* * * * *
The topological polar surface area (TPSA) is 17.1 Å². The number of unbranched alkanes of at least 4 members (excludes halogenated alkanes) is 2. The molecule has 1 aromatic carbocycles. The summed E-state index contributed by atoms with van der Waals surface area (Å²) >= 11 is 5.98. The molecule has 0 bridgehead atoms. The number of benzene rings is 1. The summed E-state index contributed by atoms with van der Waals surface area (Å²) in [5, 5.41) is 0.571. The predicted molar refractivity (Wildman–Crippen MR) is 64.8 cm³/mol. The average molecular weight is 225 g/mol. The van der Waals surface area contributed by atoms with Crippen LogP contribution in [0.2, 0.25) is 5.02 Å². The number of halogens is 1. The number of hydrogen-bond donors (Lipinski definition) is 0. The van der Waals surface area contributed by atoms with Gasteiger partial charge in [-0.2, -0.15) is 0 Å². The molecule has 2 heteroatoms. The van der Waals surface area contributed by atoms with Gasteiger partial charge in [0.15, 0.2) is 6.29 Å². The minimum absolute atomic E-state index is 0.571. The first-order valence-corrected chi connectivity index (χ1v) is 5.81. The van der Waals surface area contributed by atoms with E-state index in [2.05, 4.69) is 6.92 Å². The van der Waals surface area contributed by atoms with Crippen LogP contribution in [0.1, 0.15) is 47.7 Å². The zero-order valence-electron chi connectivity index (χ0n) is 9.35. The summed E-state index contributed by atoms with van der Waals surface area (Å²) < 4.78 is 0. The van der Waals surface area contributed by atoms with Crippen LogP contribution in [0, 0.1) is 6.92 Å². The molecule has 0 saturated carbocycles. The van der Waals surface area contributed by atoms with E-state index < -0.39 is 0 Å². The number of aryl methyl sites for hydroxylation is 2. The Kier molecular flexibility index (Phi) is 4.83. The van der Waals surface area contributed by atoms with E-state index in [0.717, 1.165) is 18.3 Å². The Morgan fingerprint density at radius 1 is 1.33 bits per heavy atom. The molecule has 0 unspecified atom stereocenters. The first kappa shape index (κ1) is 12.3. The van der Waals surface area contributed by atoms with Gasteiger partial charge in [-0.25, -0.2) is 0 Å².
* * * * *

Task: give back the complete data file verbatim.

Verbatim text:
The topological polar surface area (TPSA) is 17.1 Å². The number of unbranched alkanes of at least 4 members (excludes halogenated alkanes) is 2. The molecule has 1 aromatic carbocycles. The summed E-state index contributed by atoms with van der Waals surface area (Å²) >= 11 is 5.98. The molecule has 0 bridgehead atoms. The number of benzene rings is 1. The summed E-state index contributed by atoms with van der Waals surface area (Å²) in [5, 5.41) is 0.571. The predicted molar refractivity (Wildman–Crippen MR) is 64.8 cm³/mol. The average molecular weight is 225 g/mol. The van der Waals surface area contributed by atoms with Crippen LogP contribution in [0.2, 0.25) is 5.02 Å². The number of halogens is 1. The number of hydrogen-bond donors (Lipinski definition) is 0. The van der Waals surface area contributed by atoms with Gasteiger partial charge in [-0.2, -0.15) is 0 Å². The molecule has 2 heteroatoms. The van der Waals surface area contributed by atoms with Gasteiger partial charge in [0.15, 0.2) is 6.29 Å². The minimum absolute atomic E-state index is 0.571. The first-order valence-corrected chi connectivity index (χ1v) is 5.81. The van der Waals surface area contributed by atoms with E-state index in [2.05, 4.69) is 6.92 Å². The van der Waals surface area contributed by atoms with Crippen LogP contribution in [0.1, 0.15) is 47.7 Å². The zero-order valence-electron chi connectivity index (χ0n) is 9.35. The summed E-state index contributed by atoms with van der Waals surface area (Å²) < 4.78 is 0. The van der Waals surface area contributed by atoms with Crippen LogP contribution in [0, 0.1) is 6.92 Å². The molecule has 0 saturated carbocycles. The van der Waals surface area contributed by atoms with E-state index < -0.39 is 0 Å². The number of aryl methyl sites for hydroxylation is 2. The Kier molecular flexibility index (Phi) is 4.83. The van der Waals surface area contributed by atoms with E-state index in [0.717, 1.165) is 18.3 Å². The Morgan fingerprint density at radius 1 is 1.33 bits per heavy atom. The molecule has 0 unspecified atom stereocenters. The first kappa shape index (κ1) is 12.3. The van der Waals surface area contributed by atoms with Gasteiger partial charge in [-0.25, -0.2) is 0 Å².